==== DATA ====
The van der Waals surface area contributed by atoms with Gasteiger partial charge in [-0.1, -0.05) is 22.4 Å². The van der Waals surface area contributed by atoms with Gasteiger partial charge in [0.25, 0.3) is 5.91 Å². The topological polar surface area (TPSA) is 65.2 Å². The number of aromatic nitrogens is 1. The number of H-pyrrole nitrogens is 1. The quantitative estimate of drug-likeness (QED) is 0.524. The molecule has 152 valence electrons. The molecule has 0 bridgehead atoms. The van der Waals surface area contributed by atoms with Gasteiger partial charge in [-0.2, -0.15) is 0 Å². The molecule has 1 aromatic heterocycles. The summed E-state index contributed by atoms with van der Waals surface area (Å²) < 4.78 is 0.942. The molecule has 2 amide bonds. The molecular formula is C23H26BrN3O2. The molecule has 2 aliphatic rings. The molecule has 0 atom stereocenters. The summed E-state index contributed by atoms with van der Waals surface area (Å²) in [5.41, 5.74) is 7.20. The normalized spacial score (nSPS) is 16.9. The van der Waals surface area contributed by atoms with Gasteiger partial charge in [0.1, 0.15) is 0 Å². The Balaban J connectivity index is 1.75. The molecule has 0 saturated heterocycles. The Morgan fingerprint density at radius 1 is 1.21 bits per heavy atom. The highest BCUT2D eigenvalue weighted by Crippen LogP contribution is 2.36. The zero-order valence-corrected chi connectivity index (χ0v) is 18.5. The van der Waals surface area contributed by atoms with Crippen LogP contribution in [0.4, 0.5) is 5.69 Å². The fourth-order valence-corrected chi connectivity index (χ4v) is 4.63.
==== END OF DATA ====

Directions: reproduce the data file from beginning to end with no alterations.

The van der Waals surface area contributed by atoms with Gasteiger partial charge in [-0.1, -0.05) is 22.4 Å². The van der Waals surface area contributed by atoms with Gasteiger partial charge in [0.25, 0.3) is 5.91 Å². The topological polar surface area (TPSA) is 65.2 Å². The number of aromatic nitrogens is 1. The number of H-pyrrole nitrogens is 1. The quantitative estimate of drug-likeness (QED) is 0.524. The molecule has 152 valence electrons. The molecule has 0 bridgehead atoms. The van der Waals surface area contributed by atoms with Gasteiger partial charge in [-0.2, -0.15) is 0 Å². The molecule has 1 aromatic heterocycles. The summed E-state index contributed by atoms with van der Waals surface area (Å²) < 4.78 is 0.942. The molecule has 2 amide bonds. The molecular formula is C23H26BrN3O2. The molecule has 2 aliphatic rings. The molecule has 0 atom stereocenters. The summed E-state index contributed by atoms with van der Waals surface area (Å²) in [5.41, 5.74) is 7.20. The normalized spacial score (nSPS) is 16.9. The van der Waals surface area contributed by atoms with Gasteiger partial charge in [0.1, 0.15) is 0 Å². The Balaban J connectivity index is 1.75. The molecule has 0 saturated heterocycles. The Morgan fingerprint density at radius 1 is 1.21 bits per heavy atom. The highest BCUT2D eigenvalue weighted by Crippen LogP contribution is 2.36. The zero-order valence-corrected chi connectivity index (χ0v) is 18.5. The van der Waals surface area contributed by atoms with Crippen LogP contribution in [0.4, 0.5) is 5.69 Å². The fourth-order valence-corrected chi connectivity index (χ4v) is 4.63.